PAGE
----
It’s an oldie but a goodie. These days, unless I’m coloring a cover, I only use photoshop to resize the page file to 760px wide (by whatever it is tall) and save “for web” as a jpg.

If I am coloring a cover then I use a bunch of brushes and layers and stuff, but that’s another post for another time.

WordPress

This is going to also be a longer post of it’s own! I use a wordpress site, with a comicpress theme on it to help make my comics easier to read. It’s a bit difficult for non computer people to set up, but it’s the best (and easiest) set up out there. At least, that I know of.

Setup (part 1)

posted in: Art Making, odds and ends | 4

I need to stop writing posts in the evening, where everything I say is along the lines of, “I’m so tired, blah blah blah, whine whine whine.”

So, I’m gonna write this now, instead.

I’d been talking to a couple of people the past few weeks about my set up, so I thought I would do my best to share it with you all. This time, with photos!

Set up
Super High-tech!

A. Last year, as a graduation/okay-get-back-to-work present (or business expense?) I upgraded from my old Intuos 3 drawing tablet to this monster. It’s a Cintiq 22″HD, and if it told me to murder couples in parked cars I… I probably wouldn’t, but I would hesitate long enough to have a strong sense of shame about it.

The Intuos 3 was just a touch pad and didn’t have it’s own built in screen, so I was drawing on one surface while staring at another surface. After you get used to it it’s not so bad, except for when your pad gets turned just slightly enough to make every horizontal line a diagonal. The new Cintiq I have doesn’t have that problem: what you see on the screen is what you get. The Cintiq’s stand can be angled so that it’s upright (the way I use it) or it can be flattened, as if you were drawing on a sheet of paper (the way my friend Ben Girven uses it.)

B. Drawing pen. This came in the box with the Cintiq. It was so bright and shiny and brand new looking that I tried to get away with using my old, beat up Intuos pen, but I couldn’t figure out how to sync it up. In the end, laziness won the day and I put away my Intuos pen and started using this one.

Ben showed me that there’s a bunch of different pen nibs that you can use, but I can’t tell any difference between them. He showed me how to change the nibs and told me, “Just play around with them!” But honestly… it’s a luxury that is lost on me. A digital pen is a digital pen.. I just can’t feel any difference when using them.

C.  Cleaning cloth. I use this ALL the time. I am a filthy artist, and this cloth is a life saver. Or a screen saver. One of those. Maybe both.

D. You can sort of see the forehead of a dog. My desk is not just a desk, but also doubles as an animal den. If I’m lucky it’s the elderly dog; if I’m unlucky it’s the cat without a sense of humor. (I have a lot of scars on my feet because of that cat.)

E. Hand-me-down Laptop – this beast is the prettiest lap top I’ve ever seen. It’s also massive and burns with the heat of an angry sun. However, its harddrive is teeny, and is filled up with art software. Ben has offered to help me build a better desktop, something that’s maybe a little less pretty and more set up for my workloads.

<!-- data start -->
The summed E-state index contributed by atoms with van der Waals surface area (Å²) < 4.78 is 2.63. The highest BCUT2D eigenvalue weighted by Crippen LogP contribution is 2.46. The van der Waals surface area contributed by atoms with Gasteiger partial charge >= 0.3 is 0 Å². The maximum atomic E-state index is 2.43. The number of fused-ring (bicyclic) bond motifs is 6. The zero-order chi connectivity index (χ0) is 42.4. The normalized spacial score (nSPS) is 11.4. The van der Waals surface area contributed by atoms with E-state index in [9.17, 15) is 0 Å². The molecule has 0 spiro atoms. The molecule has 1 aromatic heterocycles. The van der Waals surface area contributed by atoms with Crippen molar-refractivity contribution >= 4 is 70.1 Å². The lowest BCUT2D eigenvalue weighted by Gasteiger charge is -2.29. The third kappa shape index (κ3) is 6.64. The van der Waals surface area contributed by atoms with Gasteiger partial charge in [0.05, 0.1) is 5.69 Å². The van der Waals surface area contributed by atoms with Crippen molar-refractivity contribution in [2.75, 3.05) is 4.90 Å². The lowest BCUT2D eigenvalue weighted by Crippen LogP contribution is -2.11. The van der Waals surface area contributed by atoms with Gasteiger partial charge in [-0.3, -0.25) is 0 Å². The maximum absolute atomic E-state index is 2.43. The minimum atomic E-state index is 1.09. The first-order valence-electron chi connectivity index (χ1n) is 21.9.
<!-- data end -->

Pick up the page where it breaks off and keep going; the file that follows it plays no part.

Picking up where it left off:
F. Unfinished paintings, scraps of art, notes from my community college days (specifically “how to create a body of work) as well patches and other odds and ends.

Tomorrow I’ll chat about what software I’m using, and a little more of my process!

Distractable

posted in: odds and ends, Stuff I Like | 0

I know I get distracted easily, but I meant to tell y’all that I saw this neat youtube cartoon called RWBY while at my friends’ house!

It really makes me want to learn how to make little animated shorts so that I could do my own Maude series, but I know that it’s all harder to do than it looks.

I’ve only seen up to episode 8, but it’s pretty awesome. I guess there are all sorts of hidden clues and hidden stories within the stories, with themes and… er… thingies? Literary thingies? Thingies that after you find out about them, add depth to the story itself. I don’t know what that stuff is called.

Anyways, they’re there if you know to look for them. My friends are really smart though, so they pointed a few of the ones out that I didn’t pick up on.

(And by “few” I mean everything except the red riding hood parallel.)

Weekend Odds and Ends

posted in: odds and ends | 0

Bam! Made cookies and didn’t burn the house down!

I did mess up the recipe a little because I have never met a recipe I couldn’t screw up one way or another.* This time I managed to look at the wrong recipe in the book that was next to the peanut butter cookie recipe, so I only added an extra teaspoon of vanilla, which is a total success for how it could have gone down!

Success is built by the little things.

I’m gearing up for the weekend, so I’ll probably be offline more than on, for the next couple days. Be prepared for a blog post or two on Diablo III when I get back, and if I’m really diligent, maybe some work-in-progress shots from a painting or two.

I really need to get back to painting again, my studio/office is filled with two many unfinished pieces.

 

* Well, there was that one “pour milk into bowl of cereal” recipe – I do okay with that one.